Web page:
We had packed the sea anchor, trip line, and rode into a large canvas bag and lashed it to the bow rail with the bitter end hanging out a hole cut in the bottom. All we had to do was unlash the bag, shackle the bitter end to the anchor chain (the [steel] anchor had been disconnected and stored below for the open ocean), attach the buoys to the trip line, and let her go. Everything went smoothly, and soon we were securely moored to the Para-Tech. We hoisted a reefed mizzen, secured everything on deck, and went below. As night fell we began to feel the full fury of the storm. The rising wind was blowing a steady 40 knots, gusting to more than 50, while the seas built.

I was really pleased with the performance of the sea anchor and the way Celtic rode. During the five days of gale winds at 40 to 50 knots and seas of 18 to 25 feet, I never felt we were in any immediate danger. As the storm worsened and seas began to break over Celtic, I began to wish I had some way to attach all that chain and rode to the bobstay eye on Celtic's stem so her bow would ride higher, but there was no changing anything once it was set. As each monster wave approached, Celtic would back up, much like a retreating Muhammed Ali against a charging Joe Frazier, and let the impact roll under her. Huge waves would break on us, darkening the cabin as green water rolled over the ports.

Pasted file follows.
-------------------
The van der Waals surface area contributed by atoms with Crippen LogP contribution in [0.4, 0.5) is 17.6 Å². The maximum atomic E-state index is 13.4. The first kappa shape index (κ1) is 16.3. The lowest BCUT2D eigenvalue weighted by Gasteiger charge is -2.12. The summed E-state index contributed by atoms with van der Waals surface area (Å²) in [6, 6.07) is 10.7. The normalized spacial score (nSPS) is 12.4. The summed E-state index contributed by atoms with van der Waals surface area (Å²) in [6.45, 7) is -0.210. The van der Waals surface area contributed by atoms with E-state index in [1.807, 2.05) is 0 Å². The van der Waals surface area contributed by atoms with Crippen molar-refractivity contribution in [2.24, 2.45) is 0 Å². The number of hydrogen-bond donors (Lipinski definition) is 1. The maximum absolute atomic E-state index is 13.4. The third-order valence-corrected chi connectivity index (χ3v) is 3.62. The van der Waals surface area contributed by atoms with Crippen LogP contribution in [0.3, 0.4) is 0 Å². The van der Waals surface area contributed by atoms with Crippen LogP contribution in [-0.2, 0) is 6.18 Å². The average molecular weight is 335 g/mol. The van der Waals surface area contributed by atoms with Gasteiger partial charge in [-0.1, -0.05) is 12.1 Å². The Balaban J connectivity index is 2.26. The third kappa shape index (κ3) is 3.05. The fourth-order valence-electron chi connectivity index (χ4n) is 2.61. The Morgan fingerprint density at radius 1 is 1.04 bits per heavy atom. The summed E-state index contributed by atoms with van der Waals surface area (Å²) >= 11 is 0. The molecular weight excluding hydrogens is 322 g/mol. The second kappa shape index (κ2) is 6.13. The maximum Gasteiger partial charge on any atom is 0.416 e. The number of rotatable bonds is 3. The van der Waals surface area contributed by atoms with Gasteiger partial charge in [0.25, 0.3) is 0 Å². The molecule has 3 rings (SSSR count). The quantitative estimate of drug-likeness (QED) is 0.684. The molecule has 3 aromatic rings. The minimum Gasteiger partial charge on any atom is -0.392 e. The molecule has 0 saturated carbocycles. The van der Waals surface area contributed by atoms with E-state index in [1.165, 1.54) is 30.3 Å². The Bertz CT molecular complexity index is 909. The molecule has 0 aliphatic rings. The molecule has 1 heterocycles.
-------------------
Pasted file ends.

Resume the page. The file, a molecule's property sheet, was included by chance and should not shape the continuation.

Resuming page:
We were alone. We thought about all the stories we'd heard about vessels slowly breaking up under similar onslaughts: seams opening, through-hulls loosening, cockpit drains plugging. We had made all the preparations we could; all we could do was remain alert and deal with whatever happened.

We set up a radio schedule with the Kodiak Coast Guard Communication Base, better known as CommSta Kodiak, and every four hours we gave them our position, weather conditions, and vessel status. It was a comfort to speak with someone, and the sound of the radio operator's voice and the obvious concern of everyone at the station about our safety was really comforting.... By the time the storm abated, we'd had our fill of granola bars, crackers, and pop. We'd also had our fill of gales. For the last week it had been hard sleep, except for Zach, who was unflappable and able to sleep while weightless and bouncing off the ceiling. We were exhausted.